STC review for the first half of 2012
23 Jul 2012
The first six months of 2012 saw the STC price fall 15%. As can be seen in the chart below, the price experienced a long consistent fall for the first five months of the year. In fact, the monthly closing price was lower than the monthly opening price for every month from January to May. This trend was broken in June and while the extent of the price rise during June was a response to the finalization of the Queensland premium feed-in tariff (44 cents/kWh) the spot price had already shown some resilience during June.
The continued pressure on price for the first five months of the year was a simple response to the level of supply on the market. With the multiplier scheduled to fall on 1 July, certificate creation for the first half of the year was always going to be greater than during the second half. Irrespective of the expected level of total creation for the entire year, the creation bias of the first half of the year, compounded by the high levels of creation in Queensland meant there was sufficient liquidity coming onto the market each quarter for the liable parties to meet their liability without having to bid aggressively for certificates: the sellers came to them. Queensland creation levels meanwhile were well above forecast and forced analysts to revise their forecasts for total over supply. With continued upward revisions to forecasts and no indication that Queensland was preparing to reduce their feed-in tariff, market sentiment was bearish toward STCs putting further downward pressure on prices.
By the end of June however, the multiplier reduction was imminent and Queensland had abruptly announced that the feed-in tariff would be reduced to 8 cents/kWh. Total oversupply estimates were now as high as 14 million. With the high number of available certificates held by inattentive parties, the clearing house balance above 6 million and residual balances held by liable parties each quarter in the millions, this figure is not as significant as it seems. The level of certificate inertia means that quarterly supply (beyond July 28 settlement) looks unlikely to meet surrender requirements. The combined effect of these factors influenced the price to increase.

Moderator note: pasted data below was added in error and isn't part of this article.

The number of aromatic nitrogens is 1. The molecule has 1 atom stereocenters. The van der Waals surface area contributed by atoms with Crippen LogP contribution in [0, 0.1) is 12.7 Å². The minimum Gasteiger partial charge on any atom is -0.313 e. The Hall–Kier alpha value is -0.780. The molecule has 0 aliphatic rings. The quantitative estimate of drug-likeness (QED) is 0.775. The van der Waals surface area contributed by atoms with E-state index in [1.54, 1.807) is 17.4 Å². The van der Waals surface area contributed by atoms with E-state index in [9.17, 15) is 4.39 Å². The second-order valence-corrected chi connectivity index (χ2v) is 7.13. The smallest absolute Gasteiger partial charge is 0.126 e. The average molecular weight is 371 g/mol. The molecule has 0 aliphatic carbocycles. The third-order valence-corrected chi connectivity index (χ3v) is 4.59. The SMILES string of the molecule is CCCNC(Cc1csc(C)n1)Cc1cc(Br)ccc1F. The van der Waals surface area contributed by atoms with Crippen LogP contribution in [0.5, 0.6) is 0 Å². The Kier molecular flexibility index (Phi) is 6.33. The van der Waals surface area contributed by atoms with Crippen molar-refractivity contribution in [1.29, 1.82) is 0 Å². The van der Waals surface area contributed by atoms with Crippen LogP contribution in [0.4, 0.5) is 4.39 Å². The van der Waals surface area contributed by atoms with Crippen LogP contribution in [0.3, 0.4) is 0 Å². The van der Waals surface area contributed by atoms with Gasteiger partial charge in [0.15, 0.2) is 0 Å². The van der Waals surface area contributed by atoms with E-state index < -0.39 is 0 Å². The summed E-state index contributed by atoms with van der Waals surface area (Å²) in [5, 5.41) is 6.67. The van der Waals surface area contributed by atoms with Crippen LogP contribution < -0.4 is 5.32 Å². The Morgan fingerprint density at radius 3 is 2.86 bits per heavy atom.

So should we expect to see certificate prices continue to increase? The manner by which the Queensland feed-in tariff will transition from 44 cents/kWh to 8 cents/kWh has created even more uncertainty. Following the announcement, potential solar PV customers had two weeks to lodge an application with their distributor and still receive the higher feed-in tariff. During these two weeks, 110,000 applications were received. To put this into context, over the past twelve months, the number of PV systems in Queensland creating STCs was 101,000 and across Australia it was 325,000.
While not all of the applications will be converted to sales, the level of conversion which does occur will have a significant impact on certificate supplies for the next year. This uncertainty makes it very difficult to predict prices over the medium term and is likely to influence prices for some time to come.
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